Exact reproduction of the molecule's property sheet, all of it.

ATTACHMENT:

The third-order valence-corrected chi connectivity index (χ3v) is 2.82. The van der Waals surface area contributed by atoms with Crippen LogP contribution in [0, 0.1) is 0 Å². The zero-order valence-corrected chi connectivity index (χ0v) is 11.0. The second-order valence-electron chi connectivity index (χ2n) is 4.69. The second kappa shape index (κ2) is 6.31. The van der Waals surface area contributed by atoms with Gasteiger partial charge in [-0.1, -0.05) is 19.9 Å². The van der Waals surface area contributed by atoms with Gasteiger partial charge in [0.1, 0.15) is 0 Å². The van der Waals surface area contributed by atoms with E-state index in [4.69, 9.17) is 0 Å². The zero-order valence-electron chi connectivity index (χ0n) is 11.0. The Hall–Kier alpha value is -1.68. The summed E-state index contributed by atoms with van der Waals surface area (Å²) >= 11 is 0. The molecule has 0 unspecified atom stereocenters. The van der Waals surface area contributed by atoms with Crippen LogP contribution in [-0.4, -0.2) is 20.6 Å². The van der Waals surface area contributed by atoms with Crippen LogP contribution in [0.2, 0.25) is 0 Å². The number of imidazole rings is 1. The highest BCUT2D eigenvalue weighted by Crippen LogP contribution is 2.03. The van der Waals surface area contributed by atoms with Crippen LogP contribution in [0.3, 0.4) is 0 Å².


The third-order valence-corrected chi connectivity index (χ3v) is 2.82. The van der Waals surface area contributed by atoms with Crippen LogP contribution in [0, 0.1) is 0 Å². The zero-order valence-corrected chi connectivity index (χ0v) is 11.0. The second-order valence-electron chi connectivity index (χ2n) is 4.69. The second kappa shape index (κ2) is 6.31. The van der Waals surface area contributed by atoms with Gasteiger partial charge in [-0.1, -0.05) is 19.9 Å². The van der Waals surface area contributed by atoms with Gasteiger partial charge in [0.1, 0.15) is 0 Å². The van der Waals surface area contributed by atoms with E-state index in [4.69, 9.17) is 0 Å². The zero-order valence-electron chi connectivity index (χ0n) is 11.0. The Hall–Kier alpha value is -1.68. The summed E-state index contributed by atoms with van der Waals surface area (Å²) >= 11 is 0. The molecule has 0 unspecified atom stereocenters. The van der Waals surface area contributed by atoms with Crippen LogP contribution in [-0.4, -0.2) is 20.6 Å². The van der Waals surface area contributed by atoms with Crippen LogP contribution in [0.2, 0.25) is 0 Å². The number of imidazole rings is 1. The highest BCUT2D eigenvalue weighted by Crippen LogP contribution is 2.03. The van der Waals surface area contributed by atoms with Crippen LogP contribution in [0.3, 0.4) is 0 Å².